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Re: targetResource and relationships

From: Sergey Beryozkin <sberyozkin@zandar.com>
Date: Wed, 25 Jun 2003 11:11:03 +0100
Message-ID: <001001c33b02$15fc1040$1800a8c0@BERYOZKIN>
To: "Dave Hollander" <dmh@contivo.com>, "Sanjiva Weerawarana" <sanjiva@watson.ibm.com>, <www-ws-desc@w3.org>

Hello Dave, others

Apologies for a long response which follows

> > But it also would provide a way of hiding such details within a service
> description element, and thus turning @targetResource into something that
> can be used for discovery of alternative ways only of accessing the same
> resource.
>
> Um, what does that have to do with multiple interfaces per service? and
> how does that impact the relationship that could be used in discovery?

Multiple interfaces per services would allow to hide a custom relationship
between different services operating on the same targetResource. For
example,

<service qname1 interface="PrinterAll" targetResource="printers">
   printPort
   printManagePort
</service>

<service qname2 interface="PrinterAll" targetResource="printers">
   printPort
   printManagePort
</service>

<service qname3 interface="PrinterAllByThirdParty"
targetResource="printers">
   printPort
   printManagePort
</service>

The custom relationship between printPort and printManagePort is confined
within a service description element. @targetResource is used for discovery
of an alternative services operating on "printers". It relates service
qname1&qname2&qname3 as being an alternatives only.
A relationship between qname1&qname2 is easily discovered by a generic tool,
because both services implement the same interface, the relationship between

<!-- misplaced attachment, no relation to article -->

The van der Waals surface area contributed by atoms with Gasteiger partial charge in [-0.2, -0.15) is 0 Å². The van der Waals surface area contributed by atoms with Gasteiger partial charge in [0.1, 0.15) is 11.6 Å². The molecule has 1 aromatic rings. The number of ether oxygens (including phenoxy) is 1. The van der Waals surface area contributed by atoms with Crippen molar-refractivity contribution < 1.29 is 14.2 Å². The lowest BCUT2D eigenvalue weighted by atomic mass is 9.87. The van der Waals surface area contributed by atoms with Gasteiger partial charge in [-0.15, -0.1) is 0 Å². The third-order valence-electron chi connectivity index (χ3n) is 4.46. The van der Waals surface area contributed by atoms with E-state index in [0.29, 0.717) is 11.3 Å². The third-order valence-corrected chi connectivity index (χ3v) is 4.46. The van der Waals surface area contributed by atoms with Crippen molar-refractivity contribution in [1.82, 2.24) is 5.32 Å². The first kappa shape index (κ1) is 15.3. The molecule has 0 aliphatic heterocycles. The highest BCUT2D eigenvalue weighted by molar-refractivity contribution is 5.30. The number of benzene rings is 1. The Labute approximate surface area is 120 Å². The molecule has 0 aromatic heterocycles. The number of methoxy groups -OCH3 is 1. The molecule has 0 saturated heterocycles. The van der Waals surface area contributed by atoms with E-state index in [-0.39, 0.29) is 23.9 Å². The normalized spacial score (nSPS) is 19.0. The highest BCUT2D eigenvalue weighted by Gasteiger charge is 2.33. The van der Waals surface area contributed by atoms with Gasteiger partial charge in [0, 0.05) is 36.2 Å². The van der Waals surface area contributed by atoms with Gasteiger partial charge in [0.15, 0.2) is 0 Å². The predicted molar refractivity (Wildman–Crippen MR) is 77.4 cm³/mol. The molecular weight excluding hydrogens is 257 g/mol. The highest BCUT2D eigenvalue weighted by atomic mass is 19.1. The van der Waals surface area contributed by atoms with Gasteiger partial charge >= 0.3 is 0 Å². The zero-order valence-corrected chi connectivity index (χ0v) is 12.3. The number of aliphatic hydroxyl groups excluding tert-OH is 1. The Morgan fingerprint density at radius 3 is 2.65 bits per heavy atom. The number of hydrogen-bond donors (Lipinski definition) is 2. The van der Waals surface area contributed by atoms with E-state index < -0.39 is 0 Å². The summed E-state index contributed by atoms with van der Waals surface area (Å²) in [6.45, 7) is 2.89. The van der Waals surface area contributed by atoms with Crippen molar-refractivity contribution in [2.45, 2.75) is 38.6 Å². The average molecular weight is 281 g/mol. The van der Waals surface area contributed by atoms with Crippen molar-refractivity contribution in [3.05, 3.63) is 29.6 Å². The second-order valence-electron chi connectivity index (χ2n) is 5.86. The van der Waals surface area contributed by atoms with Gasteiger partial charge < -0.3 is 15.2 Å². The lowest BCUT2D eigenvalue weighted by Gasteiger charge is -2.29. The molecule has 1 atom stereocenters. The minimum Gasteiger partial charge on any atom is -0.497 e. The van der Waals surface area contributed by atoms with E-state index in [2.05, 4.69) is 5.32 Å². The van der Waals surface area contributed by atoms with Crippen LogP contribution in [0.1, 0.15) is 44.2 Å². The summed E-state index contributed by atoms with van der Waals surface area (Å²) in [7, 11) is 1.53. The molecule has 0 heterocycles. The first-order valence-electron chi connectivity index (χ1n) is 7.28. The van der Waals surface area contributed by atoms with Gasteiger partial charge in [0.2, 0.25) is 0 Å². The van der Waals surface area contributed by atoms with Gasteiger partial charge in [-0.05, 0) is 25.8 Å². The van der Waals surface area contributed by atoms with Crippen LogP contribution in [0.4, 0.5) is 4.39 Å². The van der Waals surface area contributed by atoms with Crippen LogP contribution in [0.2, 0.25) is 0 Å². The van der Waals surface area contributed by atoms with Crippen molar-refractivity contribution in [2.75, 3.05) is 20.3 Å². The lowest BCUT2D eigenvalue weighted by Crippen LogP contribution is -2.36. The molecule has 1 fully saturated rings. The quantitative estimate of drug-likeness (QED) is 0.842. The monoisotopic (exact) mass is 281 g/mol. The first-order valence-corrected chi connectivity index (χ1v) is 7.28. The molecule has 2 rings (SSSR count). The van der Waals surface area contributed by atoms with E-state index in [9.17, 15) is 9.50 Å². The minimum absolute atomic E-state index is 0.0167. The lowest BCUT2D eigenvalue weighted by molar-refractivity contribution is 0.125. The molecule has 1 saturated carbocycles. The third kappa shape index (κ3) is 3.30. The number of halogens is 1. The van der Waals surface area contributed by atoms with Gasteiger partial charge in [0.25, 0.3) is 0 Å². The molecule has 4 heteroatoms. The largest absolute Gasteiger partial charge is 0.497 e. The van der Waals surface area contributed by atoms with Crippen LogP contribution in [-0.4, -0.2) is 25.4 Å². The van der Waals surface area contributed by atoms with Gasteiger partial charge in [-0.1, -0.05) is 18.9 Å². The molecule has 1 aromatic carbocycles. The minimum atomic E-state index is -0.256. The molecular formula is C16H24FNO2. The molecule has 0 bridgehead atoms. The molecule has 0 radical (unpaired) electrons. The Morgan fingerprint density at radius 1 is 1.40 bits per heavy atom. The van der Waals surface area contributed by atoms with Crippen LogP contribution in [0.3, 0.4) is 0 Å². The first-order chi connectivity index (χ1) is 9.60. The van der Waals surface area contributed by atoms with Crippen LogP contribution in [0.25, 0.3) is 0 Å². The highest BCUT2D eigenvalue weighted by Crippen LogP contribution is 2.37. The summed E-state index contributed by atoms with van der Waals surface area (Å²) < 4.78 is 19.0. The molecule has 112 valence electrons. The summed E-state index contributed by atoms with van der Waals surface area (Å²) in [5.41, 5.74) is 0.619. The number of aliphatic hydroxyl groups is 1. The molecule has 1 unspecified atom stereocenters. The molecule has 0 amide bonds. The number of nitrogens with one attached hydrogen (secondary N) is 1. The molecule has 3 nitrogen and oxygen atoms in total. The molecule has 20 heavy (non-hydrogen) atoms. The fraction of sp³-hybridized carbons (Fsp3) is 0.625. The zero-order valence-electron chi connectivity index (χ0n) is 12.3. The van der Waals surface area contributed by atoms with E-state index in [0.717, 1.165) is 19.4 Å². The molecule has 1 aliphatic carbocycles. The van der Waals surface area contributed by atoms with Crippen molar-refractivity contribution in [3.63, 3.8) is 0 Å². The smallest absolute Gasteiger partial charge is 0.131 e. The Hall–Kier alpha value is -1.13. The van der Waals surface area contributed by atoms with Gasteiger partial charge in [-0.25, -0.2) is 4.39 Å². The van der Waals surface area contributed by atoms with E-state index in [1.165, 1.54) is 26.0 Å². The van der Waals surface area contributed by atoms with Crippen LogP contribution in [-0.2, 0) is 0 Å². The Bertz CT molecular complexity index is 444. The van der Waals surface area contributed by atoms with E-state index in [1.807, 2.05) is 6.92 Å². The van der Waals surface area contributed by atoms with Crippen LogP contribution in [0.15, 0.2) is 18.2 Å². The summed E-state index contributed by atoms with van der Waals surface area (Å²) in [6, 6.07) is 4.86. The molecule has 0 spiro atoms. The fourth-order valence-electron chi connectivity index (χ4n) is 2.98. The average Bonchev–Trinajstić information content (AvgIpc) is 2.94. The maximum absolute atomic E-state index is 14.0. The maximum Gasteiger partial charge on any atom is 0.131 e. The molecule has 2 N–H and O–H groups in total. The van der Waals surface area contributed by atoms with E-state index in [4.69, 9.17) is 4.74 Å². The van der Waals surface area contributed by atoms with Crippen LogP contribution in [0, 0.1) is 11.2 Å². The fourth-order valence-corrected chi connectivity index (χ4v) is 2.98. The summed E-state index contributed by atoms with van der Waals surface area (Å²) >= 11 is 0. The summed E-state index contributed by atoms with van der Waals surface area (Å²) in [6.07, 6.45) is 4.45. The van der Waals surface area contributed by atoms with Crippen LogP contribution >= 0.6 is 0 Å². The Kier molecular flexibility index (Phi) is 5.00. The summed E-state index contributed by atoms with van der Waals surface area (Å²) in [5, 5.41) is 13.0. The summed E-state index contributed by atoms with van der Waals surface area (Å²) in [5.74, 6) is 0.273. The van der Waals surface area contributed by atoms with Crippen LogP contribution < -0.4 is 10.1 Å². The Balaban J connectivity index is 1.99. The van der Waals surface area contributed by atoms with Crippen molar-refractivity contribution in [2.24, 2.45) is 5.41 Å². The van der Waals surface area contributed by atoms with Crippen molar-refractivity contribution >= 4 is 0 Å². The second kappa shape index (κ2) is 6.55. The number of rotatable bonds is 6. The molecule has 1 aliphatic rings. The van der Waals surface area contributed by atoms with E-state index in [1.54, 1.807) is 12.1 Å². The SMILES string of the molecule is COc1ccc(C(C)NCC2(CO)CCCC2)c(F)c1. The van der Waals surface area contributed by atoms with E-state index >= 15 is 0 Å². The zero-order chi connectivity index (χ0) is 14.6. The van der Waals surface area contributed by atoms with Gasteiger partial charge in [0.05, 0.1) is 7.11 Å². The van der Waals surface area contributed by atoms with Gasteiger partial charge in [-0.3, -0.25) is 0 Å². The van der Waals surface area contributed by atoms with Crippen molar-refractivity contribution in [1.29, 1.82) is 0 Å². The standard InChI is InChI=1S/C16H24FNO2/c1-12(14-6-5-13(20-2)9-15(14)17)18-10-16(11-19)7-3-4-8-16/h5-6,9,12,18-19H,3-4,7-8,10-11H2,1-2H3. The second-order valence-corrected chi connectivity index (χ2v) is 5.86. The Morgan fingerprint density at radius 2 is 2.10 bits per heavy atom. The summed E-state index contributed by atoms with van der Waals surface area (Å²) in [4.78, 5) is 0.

service qname3 and services qname1&2 is most probably can be discoverd
ontologically, however, assuming one company decides that within all its
wsdl documnets @targetResource identiifes alternatives only, an
ontology-unaware tool can handle it too.


Please note, that nothing prevents the following usage with multiple
interfaces per service allowed :

<service qname1 interface="Printer" targetResource="printers">
   printPort
</service>
<service qname2 interface="PrinterSuper" targetResource="printers">
   printPort
</service>
<service qname3 interface="PrinterManage" targetResource="printers">
   printManagePort
</service>
<service qname3 interface="PrinterManageGreat" targetResource="printers">
   printManagePort
</service>

One can also do the following :

<service qname1 interface="PrinterAll" targetResource="printers">
   printPort
   printManagePort
</service>
<service qname2 interface="Print" targetResource="printers">
   printPort
</service>
<service qname3 interface="PrintManager" targetResource="printers">
   printManagePort
</service>
thus making it possible to choose between services qname1&qname2, as well as
between qname3&qname1. Additionally it can help independent developers to
provide their own versions of Print and PrintManager, if they wish to
There's plenty of space for ontology here.


Thanks a lot,
Sergey Beryozkin




----- Original Message -----
From: "Dave Hollander" <dmh@contivo.com>
To: <www-ws-desc@w3.org>
Sent: Wednesday, June 25, 2003 12:29 AM
Subject: RE: targetResource and relationships


>
>
> There seems to be two issues masquerading under this subject.
>
> 1) should multiple interfaces per service be allowed?
> 2) what relationships can or should be expressed with targetResource.
>
> I slightly prefer single interface per service, but can easily see
> reasons for the other preference.
>
>
> I care a lot about the 2nd issue.
>
> > But it also would provide a way of hiding such details within a service